There is a potential for serious social unrest; and yet the political parties all pay lip service to the need to liberalise, but they too are looking to their constituencies and saying “open up everything but don’t touch our supporters’ interests”.

This is the real test for Monti – his austerity budget was child’s play. Now he will have to navigate between very, very divergent interest groups with very different game plans to look after those interests, plus political parties which are increasingly disconnected from society.

His strongest weapon is the depth of the crisis which does allow procrastination. He could set the ball rolling by offering jobs in the public broadcaster to the most qualified and sell publically owned housing to the highest bidder on the open market.

Saturday, January 14, 2012

Ratings and the Lexicographer’s Quandary

Those who compose dictionaries tell us that they just reflect the reality of the language and do not impose it – they are descriptive not normative; they argue that they do not tell us how to use a word, we use it and they record our use. In practice, we know that is not true; when we disagree on the meaning of a word, we rush to the OED or Websters to resolve the question and Scrabble players must decide which is to be the judge before they start.

Ratings agencies have the same equivocal function only the stakes are a mite higher than in Scrabble.

Whenever a country is downgraded, like now, the markets and the country’s authorities go into overdrive to justify their own policies and downplay the move as if the agencies’ opinions were somehow the absolute truth. But it is worthwhile to go back to the source to see what the agencies’ ratings actually claim. This is Standard & Poor’s account of what ratings mean:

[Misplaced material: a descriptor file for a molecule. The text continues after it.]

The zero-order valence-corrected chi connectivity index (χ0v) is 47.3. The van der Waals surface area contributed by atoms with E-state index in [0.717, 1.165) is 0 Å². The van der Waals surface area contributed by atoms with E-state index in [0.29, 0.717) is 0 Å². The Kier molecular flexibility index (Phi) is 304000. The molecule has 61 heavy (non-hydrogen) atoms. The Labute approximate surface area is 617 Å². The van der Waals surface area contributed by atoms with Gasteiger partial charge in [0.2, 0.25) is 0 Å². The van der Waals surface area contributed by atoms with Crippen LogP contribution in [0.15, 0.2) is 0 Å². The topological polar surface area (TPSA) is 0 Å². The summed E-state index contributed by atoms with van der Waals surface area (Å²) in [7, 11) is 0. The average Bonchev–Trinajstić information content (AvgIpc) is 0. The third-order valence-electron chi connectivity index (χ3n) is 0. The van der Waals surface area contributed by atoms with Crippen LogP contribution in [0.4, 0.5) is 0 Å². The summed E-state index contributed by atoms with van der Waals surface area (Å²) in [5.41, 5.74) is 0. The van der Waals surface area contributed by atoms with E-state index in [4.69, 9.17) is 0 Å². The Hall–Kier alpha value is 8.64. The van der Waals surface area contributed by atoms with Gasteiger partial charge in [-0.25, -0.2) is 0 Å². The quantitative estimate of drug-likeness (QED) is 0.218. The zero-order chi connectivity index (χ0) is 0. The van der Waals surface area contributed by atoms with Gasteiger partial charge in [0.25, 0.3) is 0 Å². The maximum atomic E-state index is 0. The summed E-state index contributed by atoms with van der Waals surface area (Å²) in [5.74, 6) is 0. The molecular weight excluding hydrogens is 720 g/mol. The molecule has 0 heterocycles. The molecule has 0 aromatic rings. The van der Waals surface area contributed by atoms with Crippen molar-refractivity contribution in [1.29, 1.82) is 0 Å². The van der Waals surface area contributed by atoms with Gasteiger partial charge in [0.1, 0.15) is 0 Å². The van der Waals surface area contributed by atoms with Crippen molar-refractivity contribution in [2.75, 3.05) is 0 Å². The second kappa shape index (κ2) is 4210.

Ratings should not be viewed as assurances of credit quality or exact measures of the likelihood of default. Rather, ratings denote a relative level of credit risk that reflects a rating agency’s carefully considered and analytically informed opinion as to the creditworthiness of an issuer or the credit quality of a particular 
debt issue.

This is the sort of obfuscation worthy of Sir Humphrey Appleby or the much more direct Italian “qui lo dico e qui lo nego”. Like the lexicographers, they say that they do not impose a value; theirs is only a considered opinion. Except of course, the markets act and react on changes in ratings. Standard & Poor’s downgrading of most of the euro zone sovereign debt yesterday will certainly have effects on the cost of servicing those countries’ debts after the timid signs of recovery over the last few days. We will see on Monday when the markets reopen.

On Thursday and Friday, the difference between Italian and German bonds stayed below the psychologically sensitive figure of 500 points. Italian three-year bonds sold well and at lower interest rates than before. And Milan seemed to be regaining some of the ground it had lost. The Monti medicine, austerity now and promises of growth, seemed to be working.